Author:
Kim Wilkens
Subject:
Computer Science, Cross-Curricular
Material Type:
Activity/Lab, Lesson Plan
Level:
Upper Primary, Middle School
Tags:
  • CS
  • Computer Science
  • VA
  • License:
    Creative Commons Attribution Non-Commercial Share Alike
    Language:
    English
    Media Formats:
    Downloadable docs, Video

    Education Standards

    Virtual Field Trip in Scratch

    Virtual Field Trip in Scratch

    Overview

    This performance task is a computer science (CS) integration project where your students will take you on a virtual field trip. It can be to a museum, a historical site, a modern destination, a book, a planet or really anywhere. Along the way, they will incorporate CS concepts into their projects including sequences, conditionals, and events to add interactivity. This is a great project for students to share their research and learning from a wide variety of subject areas like social studies, language arts, world languages, history, etc. This unit includes 5th grade standards for the Virginia CS Standards of Learning, but it can easily be adapted for younger and older students. The latest resources for this project can be found at https://sites.google.com/virginia.edu/virtualfieldtrip/resources.

    Overview

    CS concepts covered

    storyboarding, iterative design, decomposition, citing sources, events, conditions, debugging, collaboration

    CS integration

    Any subject area

    What students will do

    • Design a virtual field trip through a storyboard

    • Debug and problem solve 

    • Provide feedback to each other and reflect

    What students will figure out

    • How to rely on peers for debugging support

    • How to make an engaging and interactive field trip

    • That they can demonstrate their learning in another subject area by creating tech

    Project at a Glance

    Part

    Duration

    Lesson Summary

    Materials

    1

    45-60 min

    Make a plan

    Virtual Field Trip Planner 

    2

    45-60 min

    Set up your sprites and backdrops

    Scratch

     

    Exit ticket

    3

    45-60 min

    Use events to switch scenes & sprites

    Same as above

    4

    45-60 min

    Use sensing to add interactivity

    Same as above

    5

    45-60 min

    Test, debug and wrap-up

    Same as above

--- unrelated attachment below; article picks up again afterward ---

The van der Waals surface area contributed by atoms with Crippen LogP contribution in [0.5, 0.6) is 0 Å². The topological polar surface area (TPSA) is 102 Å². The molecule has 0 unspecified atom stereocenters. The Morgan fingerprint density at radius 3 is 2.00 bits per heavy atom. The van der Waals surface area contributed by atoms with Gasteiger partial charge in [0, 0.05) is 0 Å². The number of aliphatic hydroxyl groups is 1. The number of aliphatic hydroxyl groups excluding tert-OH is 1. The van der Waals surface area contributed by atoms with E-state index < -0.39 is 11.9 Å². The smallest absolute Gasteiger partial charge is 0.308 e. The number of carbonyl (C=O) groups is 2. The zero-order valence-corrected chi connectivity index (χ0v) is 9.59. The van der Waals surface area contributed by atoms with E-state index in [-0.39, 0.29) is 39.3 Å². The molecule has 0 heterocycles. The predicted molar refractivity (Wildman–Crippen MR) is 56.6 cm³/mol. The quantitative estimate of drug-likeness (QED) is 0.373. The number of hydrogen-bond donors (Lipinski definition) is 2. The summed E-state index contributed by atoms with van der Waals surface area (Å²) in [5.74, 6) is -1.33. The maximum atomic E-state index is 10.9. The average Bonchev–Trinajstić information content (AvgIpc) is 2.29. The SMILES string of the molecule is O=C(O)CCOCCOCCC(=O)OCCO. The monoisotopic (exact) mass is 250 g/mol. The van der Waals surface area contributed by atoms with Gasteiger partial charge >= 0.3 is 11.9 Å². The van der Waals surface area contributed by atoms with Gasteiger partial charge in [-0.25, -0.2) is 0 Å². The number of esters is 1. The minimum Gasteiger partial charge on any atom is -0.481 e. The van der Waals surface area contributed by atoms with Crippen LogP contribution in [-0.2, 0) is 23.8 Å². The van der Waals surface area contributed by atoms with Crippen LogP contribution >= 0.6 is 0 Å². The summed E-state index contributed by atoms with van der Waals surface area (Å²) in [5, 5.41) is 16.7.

6

    45-60 min

    Feedback and reflect

    Sticky notes for feedback, a place for journaling whether online or on paper

    Materials preparation 

    Part 1

     

    Parts 2-5

    • Make sure Scratch is either installed or you/your students create accounts through an educator account in order for students to be able to save their work. Watch Scratch Desktop vs. Online video for more information.

    • If students are working in pairs, they will need to pick one account (online Scratch) or one computer (downloaded Scratch) to use through the duration of the project.

    • Some sort of exit ticket each day that can help you track engagement and troubleshoot problems.

    1 - Make a plan

    Create a prompt for the virtual field trip assignment. See example prompts created for an ancient Maya/Aztec/Inca civilizations virtual field trip assignment. Update and print out Virtual Field Trip plan.

    2 - Set up your sprites and backdrops

    Watch video tutorial and then work on gathering/creating your sprites & backdrop images.

    • Use Scratch paint tool or Piskel to create pixel image

    • Use google search to find images. Be sure to copy website URL into your Image Citations at the bottom of your planning doc

    • Add images into your Scratch project

    3 - Use events to switch scenes & sprites

    Finish gathering/creating images for your sprites & backdrop images. When you are done with that, watch the video tutorial and then start coding events into your project. You can find example code here.

    4 - Use sensing to add interactivity

    Finish working on switching scenes and sprites. When you are done with that, watch the video tutorial and then start coding interactively into your project. You can find example code here.

    5 - Test, debug and wrap up

    Wrap up your project by testing and debugging it. If you think you are done, find someone else who is too and give each other "I like" and "I wish" feedback. Be sure to be specific about the feedback, so it's easy to know what's working and what needs to be updated.

    6 - Feedback and Reflection

    Two important parts of creating a CS integration project is getting feedback and reflecting on the lessons learned. 

    Feedback prompts:

    Before starting the feedback session, spend a few minutes in a class discussion about feedback. What makes it useful? Specific and actionable. What makes it not useful? Generic and personal. 

    • I like ....

    • I wish ...

    Reflection prompts:

    • What did I find challenging about this project?

    • What went well for me with this project?

    • What could I improve the next time I do a project like this?